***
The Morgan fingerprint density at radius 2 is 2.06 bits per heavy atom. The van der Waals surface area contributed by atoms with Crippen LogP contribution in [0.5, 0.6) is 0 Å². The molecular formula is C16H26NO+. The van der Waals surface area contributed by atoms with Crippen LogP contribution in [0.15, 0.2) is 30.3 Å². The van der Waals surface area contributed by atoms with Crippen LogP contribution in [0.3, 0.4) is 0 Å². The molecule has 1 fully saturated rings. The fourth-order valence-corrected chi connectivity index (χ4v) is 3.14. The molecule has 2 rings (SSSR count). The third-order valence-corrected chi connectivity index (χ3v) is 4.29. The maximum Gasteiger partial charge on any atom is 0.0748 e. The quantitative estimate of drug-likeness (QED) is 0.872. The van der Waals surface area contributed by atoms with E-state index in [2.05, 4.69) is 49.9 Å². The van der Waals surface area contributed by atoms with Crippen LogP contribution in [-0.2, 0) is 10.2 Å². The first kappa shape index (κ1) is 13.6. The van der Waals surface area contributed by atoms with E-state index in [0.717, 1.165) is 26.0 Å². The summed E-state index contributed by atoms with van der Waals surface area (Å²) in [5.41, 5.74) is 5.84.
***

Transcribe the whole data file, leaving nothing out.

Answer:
The Morgan fingerprint density at radius 2 is 2.06 bits per heavy atom. The van der Waals surface area contributed by atoms with Crippen LogP contribution in [0.5, 0.6) is 0 Å². The molecular formula is C16H26NO+. The van der Waals surface area contributed by atoms with Crippen LogP contribution in [0.15, 0.2) is 30.3 Å². The van der Waals surface area contributed by atoms with Crippen LogP contribution in [0.3, 0.4) is 0 Å². The molecule has 1 fully saturated rings. The fourth-order valence-corrected chi connectivity index (χ4v) is 3.14. The molecule has 2 rings (SSSR count). The third-order valence-corrected chi connectivity index (χ3v) is 4.29. The maximum Gasteiger partial charge on any atom is 0.0748 e. The quantitative estimate of drug-likeness (QED) is 0.872. The van der Waals surface area contributed by atoms with E-state index in [2.05, 4.69) is 49.9 Å². The van der Waals surface area contributed by atoms with Crippen LogP contribution in [-0.2, 0) is 10.2 Å². The first kappa shape index (κ1) is 13.6. The van der Waals surface area contributed by atoms with E-state index in [0.717, 1.165) is 26.0 Å². The summed E-state index contributed by atoms with van der Waals surface area (Å²) in [5.41, 5.74) is 5.84.